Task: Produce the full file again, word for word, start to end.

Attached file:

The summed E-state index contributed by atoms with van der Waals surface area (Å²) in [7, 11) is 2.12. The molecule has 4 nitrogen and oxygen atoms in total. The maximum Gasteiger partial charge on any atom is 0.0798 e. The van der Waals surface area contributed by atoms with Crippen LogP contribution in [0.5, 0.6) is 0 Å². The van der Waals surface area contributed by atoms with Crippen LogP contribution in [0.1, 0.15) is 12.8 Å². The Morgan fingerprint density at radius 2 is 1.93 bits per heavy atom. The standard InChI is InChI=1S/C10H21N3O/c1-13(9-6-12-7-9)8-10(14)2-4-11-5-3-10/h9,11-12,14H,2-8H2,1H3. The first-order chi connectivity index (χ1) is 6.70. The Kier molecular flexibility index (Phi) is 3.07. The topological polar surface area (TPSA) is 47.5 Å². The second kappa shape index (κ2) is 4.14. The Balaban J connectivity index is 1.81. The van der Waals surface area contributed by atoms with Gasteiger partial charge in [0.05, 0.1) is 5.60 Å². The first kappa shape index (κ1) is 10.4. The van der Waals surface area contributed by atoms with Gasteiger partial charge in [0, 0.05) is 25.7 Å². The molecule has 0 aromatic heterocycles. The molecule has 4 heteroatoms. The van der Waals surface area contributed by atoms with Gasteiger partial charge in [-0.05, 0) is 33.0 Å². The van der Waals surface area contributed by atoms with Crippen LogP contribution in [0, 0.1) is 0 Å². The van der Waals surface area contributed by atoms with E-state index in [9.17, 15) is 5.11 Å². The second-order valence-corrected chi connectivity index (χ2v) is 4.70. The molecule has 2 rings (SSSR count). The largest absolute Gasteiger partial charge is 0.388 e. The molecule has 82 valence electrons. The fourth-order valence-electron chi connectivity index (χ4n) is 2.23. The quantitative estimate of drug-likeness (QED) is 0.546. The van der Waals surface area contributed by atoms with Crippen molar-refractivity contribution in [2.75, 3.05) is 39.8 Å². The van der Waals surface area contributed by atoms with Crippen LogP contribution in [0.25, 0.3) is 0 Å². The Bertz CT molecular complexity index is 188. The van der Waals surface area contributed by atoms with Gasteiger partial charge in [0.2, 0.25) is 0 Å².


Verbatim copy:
The summed E-state index contributed by atoms with van der Waals surface area (Å²) in [7, 11) is 2.12. The molecule has 4 nitrogen and oxygen atoms in total. The maximum Gasteiger partial charge on any atom is 0.0798 e. The van der Waals surface area contributed by atoms with Crippen LogP contribution in [0.5, 0.6) is 0 Å². The van der Waals surface area contributed by atoms with Crippen LogP contribution in [0.1, 0.15) is 12.8 Å². The Morgan fingerprint density at radius 2 is 1.93 bits per heavy atom. The standard InChI is InChI=1S/C10H21N3O/c1-13(9-6-12-7-9)8-10(14)2-4-11-5-3-10/h9,11-12,14H,2-8H2,1H3. The first-order chi connectivity index (χ1) is 6.70. The Kier molecular flexibility index (Phi) is 3.07. The topological polar surface area (TPSA) is 47.5 Å². The second kappa shape index (κ2) is 4.14. The Balaban J connectivity index is 1.81. The van der Waals surface area contributed by atoms with Gasteiger partial charge in [0.05, 0.1) is 5.60 Å². The first kappa shape index (κ1) is 10.4. The van der Waals surface area contributed by atoms with Gasteiger partial charge in [0, 0.05) is 25.7 Å². The molecule has 0 aromatic heterocycles. The molecule has 4 heteroatoms. The van der Waals surface area contributed by atoms with Gasteiger partial charge in [-0.05, 0) is 33.0 Å². The van der Waals surface area contributed by atoms with Crippen LogP contribution in [0, 0.1) is 0 Å². The van der Waals surface area contributed by atoms with E-state index in [9.17, 15) is 5.11 Å². The second-order valence-corrected chi connectivity index (χ2v) is 4.70. The molecule has 2 rings (SSSR count). The largest absolute Gasteiger partial charge is 0.388 e. The molecule has 82 valence electrons. The fourth-order valence-electron chi connectivity index (χ4n) is 2.23. The quantitative estimate of drug-likeness (QED) is 0.546. The van der Waals surface area contributed by atoms with Crippen molar-refractivity contribution in [2.75, 3.05) is 39.8 Å². The van der Waals surface area contributed by atoms with Crippen LogP contribution in [0.25, 0.3) is 0 Å². The Bertz CT molecular complexity index is 188. The van der Waals surface area contributed by atoms with Gasteiger partial charge in [0.2, 0.25) is 0 Å².